How to Be Nonchalant

Three Parts:Getting in the MindsetActing NonchalantLiving a Nonchalant Lifestyle

Constant worry and doubts can nag at you daily and increase your stress levels. These emotions and high stress levels can hinder you from doing or enjoying things you love to do. With a little refocusing of your mind, you can be nonchalant and not let a thing get to you. You're made of strong stuff and no one can bring you down. "Let It Go" isn't your theme song, it's about you!

Part 1
Getting in the Mindset

  1. Image titled Be Nonchalant Step 1
    Find a comedic angle to everything. The benefit of being nonchalant isn't about not being happy – it's about not easily getting upset, angry, or stressed. And how might one do that? Well, when everything is comical is a good start. Just like most things have a silver lining, most things have a comedic edge to them, too.
    • Though it's a simple example, let's say you trip onstage at some award ceremony. Instead of turning bright red in shame, you either brush it off like you meant it to happen and and accept your award from the floor, or you put up your arms in a "tada" moment and embrace the spotlight. Let the hooting and hollering commence.
  2. Image titled Be Nonchalant Step 2
    Pretend you don't have the "shame gene." All of us have that little voice in our head that's telling us to look cool and to act socially acceptable. This is generally a smart voice in our heads – it makes us friends, gets us connections, and makes life a little easier. But sometimes it halts us in our tracks, keeps us from growing, and just makes us worried, emotionally erratic, and anxious. Instead, pretend for a moment that you don't have it. How do you act? What is your body telling the world? That's nonchalance.
    • So much of what we do is to avoid shame and to feel accepted. If that urge wasn't within you, what might you do differently? Would you really care if Joel liked your shoes or if Marcia texted you back? Probably not. Start out by focusing on this just for a few minutes a day until it becomes naturally nearly all the time.
  3. Image titled Be Nonchalant Step 3
    Worry less about what you can't change. The world is going to end at some point. Do you worry about that? Probably not. Your mom sometimes wears the ugliest sweaters. Do you worry about that? Nope. If you can't change it, there's no point in worrying about. What can you do? Worry about it...and then just worry some more? Yep. There's no point.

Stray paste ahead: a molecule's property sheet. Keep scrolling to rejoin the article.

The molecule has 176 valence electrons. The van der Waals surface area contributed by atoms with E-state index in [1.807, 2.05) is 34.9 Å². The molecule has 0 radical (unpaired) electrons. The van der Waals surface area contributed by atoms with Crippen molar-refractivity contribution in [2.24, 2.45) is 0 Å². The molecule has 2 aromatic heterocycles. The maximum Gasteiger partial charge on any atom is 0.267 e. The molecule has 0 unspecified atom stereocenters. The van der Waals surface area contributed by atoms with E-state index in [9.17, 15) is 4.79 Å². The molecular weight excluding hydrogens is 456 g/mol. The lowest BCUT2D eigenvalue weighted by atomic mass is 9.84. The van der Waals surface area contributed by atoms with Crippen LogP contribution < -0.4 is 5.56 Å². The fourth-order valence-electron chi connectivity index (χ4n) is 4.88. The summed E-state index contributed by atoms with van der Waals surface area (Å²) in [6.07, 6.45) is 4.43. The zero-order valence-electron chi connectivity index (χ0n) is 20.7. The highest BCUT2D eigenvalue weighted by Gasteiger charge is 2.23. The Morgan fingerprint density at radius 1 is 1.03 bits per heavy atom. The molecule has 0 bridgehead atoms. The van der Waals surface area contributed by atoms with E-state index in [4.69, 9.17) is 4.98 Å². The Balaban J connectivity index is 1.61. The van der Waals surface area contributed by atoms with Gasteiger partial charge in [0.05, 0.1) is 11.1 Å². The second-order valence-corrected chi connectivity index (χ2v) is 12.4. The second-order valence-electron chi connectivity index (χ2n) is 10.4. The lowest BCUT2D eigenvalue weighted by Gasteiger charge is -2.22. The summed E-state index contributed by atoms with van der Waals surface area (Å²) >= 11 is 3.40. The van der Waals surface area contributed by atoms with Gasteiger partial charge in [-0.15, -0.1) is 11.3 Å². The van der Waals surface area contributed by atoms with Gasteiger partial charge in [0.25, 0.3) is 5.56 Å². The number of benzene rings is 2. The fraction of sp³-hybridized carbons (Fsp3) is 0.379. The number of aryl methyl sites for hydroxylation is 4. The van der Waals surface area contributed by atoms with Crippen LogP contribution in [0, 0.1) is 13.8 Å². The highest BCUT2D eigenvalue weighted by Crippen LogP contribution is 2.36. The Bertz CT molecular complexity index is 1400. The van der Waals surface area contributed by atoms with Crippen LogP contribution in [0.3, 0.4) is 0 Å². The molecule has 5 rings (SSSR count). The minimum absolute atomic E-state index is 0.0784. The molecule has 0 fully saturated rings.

• So when your teacher announces a pop quiz? No reaction from you. There's no point in worrying about it – the only thing you can worry about is doing well. And when your crush doesn't text you back? Moving on – you were just feeling it out anyway.
  4. Image titled Be Nonchalant Step 4
    Don't take yourself (or anything) too seriously. All of life becomes infinitely easier when you come to the conclusions that nothing is that big of a deal. We are all well-oiled specks of dust on this amazing blue planet, and if today isn't going our way, well, that's just how the cookie crumbles. Bad things will happen and good things will happen. Why get worked up about it?
    • You've probably met someone who takes themselves way more seriously than they should. They're wound up, constantly caring what other people think of what they're doing, saying, and what they look like. In reality, others aren't really thinking about them at all. Just watching them is exhausting because they're wound up so tight. Be the opposite of that person, and the nonchalance will come.
  5. Image titled Be Nonchalant Step 5
    Do yoga. Along with yoga being a decent way to burn calories and tone your muscles, it's also fantastic at getting rid of all that mind-chatter so many of us have. Many studies have shown that "yogis" suffer from less stress, less anxiety, and even lower blood pressure rates.[1] If you're having trouble changing your thinking patterns, yoga may be able to do it for you.